Owls in the Olympics
Many people might think that in order to become an Olympian, one must dedicate every ounce of time and energy to sport. While reaching an elite level requires sacrifices, two Owl alumnae are shining examples that athletes can reach the Olympic level while excelling in outside pursuits.
Two Rice graduates, Erica Ogwumike and Ariana Ince, competed at the highest level in their respective sports at the Tokyo 2020 Olympic Games this summer. Ogwumike, a decorated member of the Rice women’s basketball program from 2017-20, was selected to compete in Tokyo with the Nigerian basketball team. Although she was born in Texas, Ogwumike was eligible to compete for Nigeria since her parents are natives of the country. Ince, a track and field alumna who graduated from Rice in 2011, represented Team USA in the javelin throw.
Ogwumike and Nigeria were unable to advance out of their bracket, going 0-3 in a challenging group made up of the United States, France, and Japan. Ogwumike contributed three rebounds and three assists across 15 minutes, but didn’t manage to get on the scoreboard. Ince finished 15th in Group B with a throw of 54.98m. While these may not be the results either Owl hoped for, they both felt proud to make Olympic rosters while balancing their work off the court or track.
Ogwumike attends University of Texas Southwestern Medical School in Dallas, and in only her first summer as a medical student, she embraced the challenge of managing multiple research projects while participating in the Tokyo Games.
This busy schedule is nothing new to Ogwumike, who was drafted by the Minnesota Lynx of the WNBA before starting at UT Southwestern. Her entire first year of medical school was spent hustling off of the court after workouts to attend lectures, studying in any downtime she had between meetings and training sessions, preparing and watching lecture videos in advance or even leaving practices early to attend classes.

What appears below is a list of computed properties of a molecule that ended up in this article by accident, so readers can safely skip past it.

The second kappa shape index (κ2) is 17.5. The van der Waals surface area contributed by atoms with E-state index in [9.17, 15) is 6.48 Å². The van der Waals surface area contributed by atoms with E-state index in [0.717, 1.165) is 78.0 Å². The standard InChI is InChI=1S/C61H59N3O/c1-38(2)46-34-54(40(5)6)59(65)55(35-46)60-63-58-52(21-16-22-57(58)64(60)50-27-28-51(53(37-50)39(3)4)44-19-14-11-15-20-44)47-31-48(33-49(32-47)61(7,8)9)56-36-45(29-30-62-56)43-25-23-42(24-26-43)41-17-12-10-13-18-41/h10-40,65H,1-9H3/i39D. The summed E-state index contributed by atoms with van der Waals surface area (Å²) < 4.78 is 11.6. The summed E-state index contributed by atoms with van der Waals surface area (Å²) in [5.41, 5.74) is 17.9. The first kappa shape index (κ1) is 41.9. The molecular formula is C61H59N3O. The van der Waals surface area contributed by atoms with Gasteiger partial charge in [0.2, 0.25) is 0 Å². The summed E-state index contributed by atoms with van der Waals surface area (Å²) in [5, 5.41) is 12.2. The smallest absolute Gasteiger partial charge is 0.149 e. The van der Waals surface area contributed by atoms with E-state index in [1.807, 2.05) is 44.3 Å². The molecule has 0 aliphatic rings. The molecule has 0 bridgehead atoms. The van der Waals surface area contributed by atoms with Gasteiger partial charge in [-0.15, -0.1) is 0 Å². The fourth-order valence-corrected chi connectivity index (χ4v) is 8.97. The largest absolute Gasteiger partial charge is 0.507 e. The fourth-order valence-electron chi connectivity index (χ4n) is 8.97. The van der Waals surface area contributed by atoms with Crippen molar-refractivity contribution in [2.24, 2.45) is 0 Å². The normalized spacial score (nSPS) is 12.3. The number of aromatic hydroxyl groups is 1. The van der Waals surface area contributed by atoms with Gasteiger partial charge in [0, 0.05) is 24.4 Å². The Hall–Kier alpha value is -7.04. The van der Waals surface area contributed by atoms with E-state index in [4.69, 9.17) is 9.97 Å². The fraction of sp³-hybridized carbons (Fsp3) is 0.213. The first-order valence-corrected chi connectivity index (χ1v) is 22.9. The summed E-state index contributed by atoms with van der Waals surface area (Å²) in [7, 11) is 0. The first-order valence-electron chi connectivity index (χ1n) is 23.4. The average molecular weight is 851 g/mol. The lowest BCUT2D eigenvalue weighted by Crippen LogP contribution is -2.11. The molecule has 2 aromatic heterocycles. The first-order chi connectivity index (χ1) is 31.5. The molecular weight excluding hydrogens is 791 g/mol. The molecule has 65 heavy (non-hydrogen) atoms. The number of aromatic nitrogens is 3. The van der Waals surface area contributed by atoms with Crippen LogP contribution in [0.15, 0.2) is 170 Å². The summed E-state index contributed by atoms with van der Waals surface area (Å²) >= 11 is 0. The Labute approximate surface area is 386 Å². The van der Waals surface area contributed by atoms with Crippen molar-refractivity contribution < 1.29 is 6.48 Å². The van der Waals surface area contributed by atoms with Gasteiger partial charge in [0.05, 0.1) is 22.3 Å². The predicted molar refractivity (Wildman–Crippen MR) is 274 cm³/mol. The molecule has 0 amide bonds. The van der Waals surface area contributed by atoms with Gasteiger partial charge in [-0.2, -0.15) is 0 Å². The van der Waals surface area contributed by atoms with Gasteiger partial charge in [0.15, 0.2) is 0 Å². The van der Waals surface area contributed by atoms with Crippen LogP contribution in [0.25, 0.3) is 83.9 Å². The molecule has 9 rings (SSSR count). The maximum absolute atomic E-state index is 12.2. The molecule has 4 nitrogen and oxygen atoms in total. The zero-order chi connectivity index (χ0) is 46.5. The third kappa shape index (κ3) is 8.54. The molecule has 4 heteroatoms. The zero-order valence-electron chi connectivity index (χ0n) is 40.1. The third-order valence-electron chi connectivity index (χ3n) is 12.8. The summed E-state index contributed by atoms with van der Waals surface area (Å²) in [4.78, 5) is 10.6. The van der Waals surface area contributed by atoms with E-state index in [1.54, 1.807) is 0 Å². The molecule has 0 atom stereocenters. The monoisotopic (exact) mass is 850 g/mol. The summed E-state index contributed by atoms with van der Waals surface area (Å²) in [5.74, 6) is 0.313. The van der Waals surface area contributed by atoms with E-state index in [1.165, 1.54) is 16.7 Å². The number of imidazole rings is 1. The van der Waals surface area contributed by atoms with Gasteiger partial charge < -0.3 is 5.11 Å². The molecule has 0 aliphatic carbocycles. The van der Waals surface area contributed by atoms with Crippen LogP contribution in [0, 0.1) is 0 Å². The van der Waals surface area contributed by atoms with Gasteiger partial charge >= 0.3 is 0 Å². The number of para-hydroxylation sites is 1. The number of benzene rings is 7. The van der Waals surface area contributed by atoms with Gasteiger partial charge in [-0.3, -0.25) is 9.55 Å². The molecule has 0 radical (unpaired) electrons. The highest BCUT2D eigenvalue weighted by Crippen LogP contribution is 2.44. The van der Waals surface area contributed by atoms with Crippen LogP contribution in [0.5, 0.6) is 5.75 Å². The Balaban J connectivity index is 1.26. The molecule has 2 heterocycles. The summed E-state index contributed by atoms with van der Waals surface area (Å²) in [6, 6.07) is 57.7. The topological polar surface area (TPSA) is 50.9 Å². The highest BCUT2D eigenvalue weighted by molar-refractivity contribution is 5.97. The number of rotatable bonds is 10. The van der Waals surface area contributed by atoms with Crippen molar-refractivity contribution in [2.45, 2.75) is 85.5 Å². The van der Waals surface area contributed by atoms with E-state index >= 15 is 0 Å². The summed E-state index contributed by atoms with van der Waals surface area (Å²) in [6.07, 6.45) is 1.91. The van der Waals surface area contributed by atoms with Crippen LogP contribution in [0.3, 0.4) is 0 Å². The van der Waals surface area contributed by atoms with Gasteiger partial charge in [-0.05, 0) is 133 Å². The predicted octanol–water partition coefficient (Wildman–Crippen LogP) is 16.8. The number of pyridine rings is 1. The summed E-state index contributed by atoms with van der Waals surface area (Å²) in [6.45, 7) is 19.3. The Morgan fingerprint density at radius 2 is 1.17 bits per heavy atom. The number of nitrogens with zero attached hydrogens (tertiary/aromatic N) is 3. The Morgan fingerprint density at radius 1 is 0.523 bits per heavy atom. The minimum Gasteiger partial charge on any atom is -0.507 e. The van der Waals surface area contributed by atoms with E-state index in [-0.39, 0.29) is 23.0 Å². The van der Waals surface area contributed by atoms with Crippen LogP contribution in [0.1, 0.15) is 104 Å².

Ogwumike documents her experiences on her YouTube channel, capturing her hard work and tightly packed schedule as she manages school and sport while preparing for and traveling to Tokyo. According to Ogwumike, her dedication paid off when she was able to realize her goal of being both a medical student and an Olympian.
“I am shocked, I am stunned that I am a freaking Olympian,” Ogwumike said in a video posted to her YouTube channel. “It’s just surreal to know that when you have a plan, you work at it, it can work out.”
According to Ogwumike, she hopes her Olympic experience will serve as proof that it’s possible to do multiple pursuits at a high level.
“I hope to be a small symbol of representation for those who have multiple passions,” Ogwumike said in the same video. “It is possible.”
It seems only fitting that Ogwumike returned from the Games with only a few days to spare before jumping right back into her second year of medical school classes.